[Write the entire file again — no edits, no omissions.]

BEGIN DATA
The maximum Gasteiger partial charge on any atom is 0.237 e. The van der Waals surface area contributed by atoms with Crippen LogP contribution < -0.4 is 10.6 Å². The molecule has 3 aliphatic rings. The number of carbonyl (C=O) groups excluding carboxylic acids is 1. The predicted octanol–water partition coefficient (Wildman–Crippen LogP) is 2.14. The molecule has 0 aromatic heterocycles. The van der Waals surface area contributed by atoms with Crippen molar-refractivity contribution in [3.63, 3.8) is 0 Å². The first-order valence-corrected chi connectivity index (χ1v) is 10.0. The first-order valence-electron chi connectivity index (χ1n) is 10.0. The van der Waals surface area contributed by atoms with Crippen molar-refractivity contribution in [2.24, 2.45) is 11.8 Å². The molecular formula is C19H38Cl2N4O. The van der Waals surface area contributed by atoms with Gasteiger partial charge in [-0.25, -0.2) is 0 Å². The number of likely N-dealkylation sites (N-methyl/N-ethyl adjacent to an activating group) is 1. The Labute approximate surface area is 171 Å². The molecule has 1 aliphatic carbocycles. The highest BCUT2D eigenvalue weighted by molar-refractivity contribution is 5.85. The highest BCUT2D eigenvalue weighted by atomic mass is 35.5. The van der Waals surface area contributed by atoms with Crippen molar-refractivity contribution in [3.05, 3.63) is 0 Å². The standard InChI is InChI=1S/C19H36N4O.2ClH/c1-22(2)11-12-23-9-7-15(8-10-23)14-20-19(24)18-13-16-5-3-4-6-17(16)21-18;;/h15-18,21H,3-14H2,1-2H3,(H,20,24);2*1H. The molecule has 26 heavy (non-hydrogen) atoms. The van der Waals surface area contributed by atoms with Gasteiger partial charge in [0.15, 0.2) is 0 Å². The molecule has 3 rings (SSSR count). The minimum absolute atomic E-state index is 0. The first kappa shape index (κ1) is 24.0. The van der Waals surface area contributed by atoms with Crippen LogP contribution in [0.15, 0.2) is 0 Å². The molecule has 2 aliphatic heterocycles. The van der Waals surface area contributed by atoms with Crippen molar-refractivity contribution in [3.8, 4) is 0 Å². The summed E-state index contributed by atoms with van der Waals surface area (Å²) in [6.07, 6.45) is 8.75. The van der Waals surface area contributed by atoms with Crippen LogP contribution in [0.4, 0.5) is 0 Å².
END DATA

The maximum Gasteiger partial charge on any atom is 0.237 e. The van der Waals surface area contributed by atoms with Crippen LogP contribution < -0.4 is 10.6 Å². The molecule has 3 aliphatic rings. The number of carbonyl (C=O) groups excluding carboxylic acids is 1. The predicted octanol–water partition coefficient (Wildman–Crippen LogP) is 2.14. The molecule has 0 aromatic heterocycles. The van der Waals surface area contributed by atoms with Crippen molar-refractivity contribution in [3.63, 3.8) is 0 Å². The first-order valence-corrected chi connectivity index (χ1v) is 10.0. The first-order valence-electron chi connectivity index (χ1n) is 10.0. The van der Waals surface area contributed by atoms with Crippen molar-refractivity contribution in [2.24, 2.45) is 11.8 Å². The molecular formula is C19H38Cl2N4O. The van der Waals surface area contributed by atoms with Gasteiger partial charge in [-0.25, -0.2) is 0 Å². The number of likely N-dealkylation sites (N-methyl/N-ethyl adjacent to an activating group) is 1. The Labute approximate surface area is 171 Å². The molecule has 1 aliphatic carbocycles. The highest BCUT2D eigenvalue weighted by molar-refractivity contribution is 5.85. The highest BCUT2D eigenvalue weighted by atomic mass is 35.5. The van der Waals surface area contributed by atoms with Crippen molar-refractivity contribution in [3.05, 3.63) is 0 Å². The standard InChI is InChI=1S/C19H36N4O.2ClH/c1-22(2)11-12-23-9-7-15(8-10-23)14-20-19(24)18-13-16-5-3-4-6-17(16)21-18;;/h15-18,21H,3-14H2,1-2H3,(H,20,24);2*1H. The molecule has 26 heavy (non-hydrogen) atoms. The van der Waals surface area contributed by atoms with Gasteiger partial charge in [0.15, 0.2) is 0 Å². The molecule has 3 rings (SSSR count). The minimum absolute atomic E-state index is 0. The first kappa shape index (κ1) is 24.0. The van der Waals surface area contributed by atoms with Crippen LogP contribution in [0.15, 0.2) is 0 Å². The molecule has 2 aliphatic heterocycles. The van der Waals surface area contributed by atoms with Crippen molar-refractivity contribution in [3.8, 4) is 0 Å². The summed E-state index contributed by atoms with van der Waals surface area (Å²) in [6.07, 6.45) is 8.75. The van der Waals surface area contributed by atoms with Crippen LogP contribution in [0.4, 0.5) is 0 Å².